Stop using social media (but only for a bit)
Did you hear the “news” that Facebook was designed to be addictive? If you’re one of the 2+ billion people who have used the platform, then you’re probably not surprised. Such news is really just common knowledge.
According to the founding president of Facebook Sean Parker, “[t]he thought process that went into building…Facebook…was all about: ‘How do we consume as much of your time and conscious attention as possible?’” Their answer, which has taken on numerous forms ranging from likes & comments to “pull-to-refresh”, seems to have worked. One analytics company reckons that American consumers now spend 5 hours a day on their smartphones. At such a rate, the average American will spend 5 years of her life on social media, another company reasons. (And by one account, you will spend over a year of your life just looking for something to watch. )
By no means do I mean to cast a negative judgment on our collective digital habits. (Well, maybe I am being slightly critical, if only because I could, say, get really good at playing the guitar if I worked at it for five years. Instead, I’m just liking memes that speak to me on a personal level. ) Social media has connected people the world over in ways unimaginable (I presume) to the average person 100 or so years ago. If bringing people together is a good thing, then social media has been a boon to society.
But it is possible to have too much of “a good thing”. Even though my job entails that 1) I use social media & 2) others use social media, I still need to take breaks from all of the scrolling & tapping that attends phone use (lest I become arthritic before 30). So, instead of obsessively stalking a Tinder match’s extended network on social media, consider putting down the phone for a few hours & go do literally anything else. If you need some inspiration on what you could possibly do during said few hours (other than “read a book”), consider partaking in one of the following activities I myself like to engage in during those times when I tell Siri to zip it for a little bit.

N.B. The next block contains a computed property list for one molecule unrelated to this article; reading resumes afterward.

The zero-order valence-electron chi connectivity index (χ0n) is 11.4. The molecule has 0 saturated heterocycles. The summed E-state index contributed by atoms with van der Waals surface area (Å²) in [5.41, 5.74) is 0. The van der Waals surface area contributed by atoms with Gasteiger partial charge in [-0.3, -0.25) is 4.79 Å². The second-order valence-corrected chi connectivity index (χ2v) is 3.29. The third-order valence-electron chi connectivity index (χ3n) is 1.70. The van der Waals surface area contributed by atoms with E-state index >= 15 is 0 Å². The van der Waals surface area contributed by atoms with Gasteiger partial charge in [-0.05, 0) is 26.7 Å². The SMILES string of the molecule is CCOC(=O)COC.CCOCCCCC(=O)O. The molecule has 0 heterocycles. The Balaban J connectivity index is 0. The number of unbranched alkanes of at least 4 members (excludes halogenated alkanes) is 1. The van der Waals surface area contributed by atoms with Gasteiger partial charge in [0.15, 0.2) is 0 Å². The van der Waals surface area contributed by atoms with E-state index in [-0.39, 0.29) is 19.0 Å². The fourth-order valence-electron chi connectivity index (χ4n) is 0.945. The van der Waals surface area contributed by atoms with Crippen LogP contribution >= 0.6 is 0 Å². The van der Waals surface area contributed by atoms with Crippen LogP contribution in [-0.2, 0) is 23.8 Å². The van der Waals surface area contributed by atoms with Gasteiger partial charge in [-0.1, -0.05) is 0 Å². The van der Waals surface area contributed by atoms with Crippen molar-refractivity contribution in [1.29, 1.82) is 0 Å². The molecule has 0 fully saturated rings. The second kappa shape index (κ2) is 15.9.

I know the thought of just sitting & “doing nothing” might sound absurd if not impossible, but the many positive health benefits should make you reconsider your stance on the matter. Becoming mindful is more than just closing your eyes & keeping silent; it takes a little more effort than you might think. As such, consider downloading an app like Headspace that includes a coach who will guide you through simple ten or so minute sessions.
It’s as simple as opening the door and stepping out, but really, going outside can be an event in and of itself. Plan a picnic! Throw a frisbee! Go hiking! I don’t care. Just put on some athletic shoes & reconnect with nature during your time away from social media.
When’s the last time you didn’t avoid dealing with your thoughts & emotions? If you can’t answer the question easily, then you might want to take some of the time you spend away from your phone writing in a journal. What’s been on your mind lately? Are you on track with your life? Journaling phone-free will definitely help you answer those questions about yourself that no BuzzFeed quiz can.
Visit a theater
If everything I’ve said so far is a little too “crunchy” for you, well, there’s always another option for going phone-free for a bit: visiting a theater. I would highly recommend seeing a play, if only because it’s an experience that grounds you in the present-ness of flesh-and-blood actors performing live in front of you. But if that‘s not your thing, there’s always the cinema. When’s the last time you watched a whole movie through without looking at your phone? Make some allowances for getting sucked into somebody else’s world for a change. Who knows, you might like it there.
And when you’re finally done with your vacation from social media, don’t forget: I’ll be here.